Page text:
Libya, 2012. At an unofficial CIA base in Benghazi a group of ex-military contractors are providing security. In the aftermath of Gaddafi's downfall a power vacuum exists and the climate is volatile. Military weapons are freely available. The US Ambassador to Libya, Chris Stevens, makes a visit to the area, staying in a compound near the CIA base. On the night of 11 September, 2012, the Ambassador's compound is attacked by hordes of heavily armed locals. The only forces willing and able to defend it are six CIA contractors.Written by
In the film, the Ambassador is depicted as reporting that people were taking photos of the compound. On the day of the attack Sean Smith (who ends up with the Ambassador) messaged a friend, "Assuming we don't die tonight. We saw one of our 'police' that guard the compound taking pictures." See more »
During the missile meeting, Boon's rifle can be seen poking out a window as he performs over-watch. Being an elite sniper he would have known to set up back inside the room so his weapon isn't so readily seen from outside. See more »
International release and American releases have an alternate shot when the characters are boarding the plane at the end of the movie. In one version 'Bob' the CIA base commander simply says 'Sorry' to Jack, and in others he says 'I'm proud to know Americans like you'. See more »
Sexy and I Know It
Written by Erin Beck, SkyBlu, Redfoo, David Listenbee, Kenny Oliver & George Roberston
Performed by LMFAO
Courtesy of Interscope Records
Under license from Universal Music Enterprises See more »
Don't Pay Attention to the One-Star "Reviews"...
I first saw this film when it opened back in January, 2012. While it's not a "great" film by any stretch, it is a solidly good one. It is also Michael Bay's most *RESTRAINED* film (which isn't saying much, but it's a FAR cry better than the last four Transformers films).
But, getting to the title of my comment, when I went back and watched this film for the second time (today, February 16, 2019), I felt compelled to pull up IMDb on my phone during the viewing and I checked out some of the user reviews. I found one thing shockingly in common among all of the one-star "reviews":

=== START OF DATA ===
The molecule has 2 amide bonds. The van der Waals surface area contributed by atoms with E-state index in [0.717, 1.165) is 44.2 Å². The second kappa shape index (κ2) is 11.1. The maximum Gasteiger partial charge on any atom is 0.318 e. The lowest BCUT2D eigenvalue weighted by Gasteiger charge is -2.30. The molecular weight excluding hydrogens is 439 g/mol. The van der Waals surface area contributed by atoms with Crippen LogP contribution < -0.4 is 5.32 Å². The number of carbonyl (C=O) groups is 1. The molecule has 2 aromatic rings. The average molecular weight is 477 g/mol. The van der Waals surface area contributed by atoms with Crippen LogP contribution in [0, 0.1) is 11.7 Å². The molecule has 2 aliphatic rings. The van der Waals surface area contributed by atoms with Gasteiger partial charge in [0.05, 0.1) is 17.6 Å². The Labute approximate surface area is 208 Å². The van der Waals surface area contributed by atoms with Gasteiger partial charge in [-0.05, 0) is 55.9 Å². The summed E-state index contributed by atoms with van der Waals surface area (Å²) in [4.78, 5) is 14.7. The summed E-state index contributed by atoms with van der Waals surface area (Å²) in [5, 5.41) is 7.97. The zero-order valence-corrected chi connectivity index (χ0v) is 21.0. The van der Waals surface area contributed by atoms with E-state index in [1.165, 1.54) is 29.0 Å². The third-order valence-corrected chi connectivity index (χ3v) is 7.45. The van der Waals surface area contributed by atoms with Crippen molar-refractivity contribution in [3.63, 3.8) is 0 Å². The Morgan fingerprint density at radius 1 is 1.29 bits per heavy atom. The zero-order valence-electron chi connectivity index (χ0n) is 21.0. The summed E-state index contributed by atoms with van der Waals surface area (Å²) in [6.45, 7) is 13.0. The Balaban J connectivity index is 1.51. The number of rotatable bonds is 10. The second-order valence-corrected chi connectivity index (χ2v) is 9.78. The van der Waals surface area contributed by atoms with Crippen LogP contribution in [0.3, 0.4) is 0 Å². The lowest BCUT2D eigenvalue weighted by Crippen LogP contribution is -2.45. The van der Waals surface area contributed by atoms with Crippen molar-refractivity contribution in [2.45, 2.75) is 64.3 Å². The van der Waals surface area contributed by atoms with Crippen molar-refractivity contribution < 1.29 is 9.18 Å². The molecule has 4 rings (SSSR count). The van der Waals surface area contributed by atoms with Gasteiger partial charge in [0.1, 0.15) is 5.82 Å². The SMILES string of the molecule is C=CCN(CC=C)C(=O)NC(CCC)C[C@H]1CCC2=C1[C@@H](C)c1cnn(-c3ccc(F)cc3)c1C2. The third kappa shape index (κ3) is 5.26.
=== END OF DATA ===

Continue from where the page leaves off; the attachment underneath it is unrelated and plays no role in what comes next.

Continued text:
Not a single one of them had any knowledge of the events of the true incident! And it was painfully obvious that they could not have been bothered to do a little research before making their inane comments public. Many did not know the name of the militant group that attacked the compound (Ansar al-Sharia), and just randomly decided that it must be ISIS. Some felt that it was a condemnation on Hillary Clinton and her actions/lack of actions as the events unfolded (there was not a single mention of Secretary Clinton throughout the entire film, good or bad). One did not even understand why the name of the film is "13 Hours" (seriously, did they even bother to actually WATCH the film before adding their "thoughts" in a blatant effort to only try to bring down the rating percentage?)!
Is the film accurate? Of course not. When a movie is based on a true event, dramatic license is and ALWAYS has been used to make the film more compelling to viewers. And say what you will about Michael Bay's films, but the guy can masterfully direct action set pieces; each one expertly realized to get the viewer's heart pumping. Here, he does it again and again. Or, more accurately, two straight hours after the first bullets start flying to the bitter end.
It's not a definitive history lesson on what actually happened, but it is decidedly riveting and Bay's most mature film to date. One can only hope that now he's left the directorial duties of the abyssmally and increasingly brainless "Transformers" franchise to other people, maybe we can start getting more films like this from him so people can remember what he is actually capable of when he gets material to work with that he takes seriously and treats it as such.
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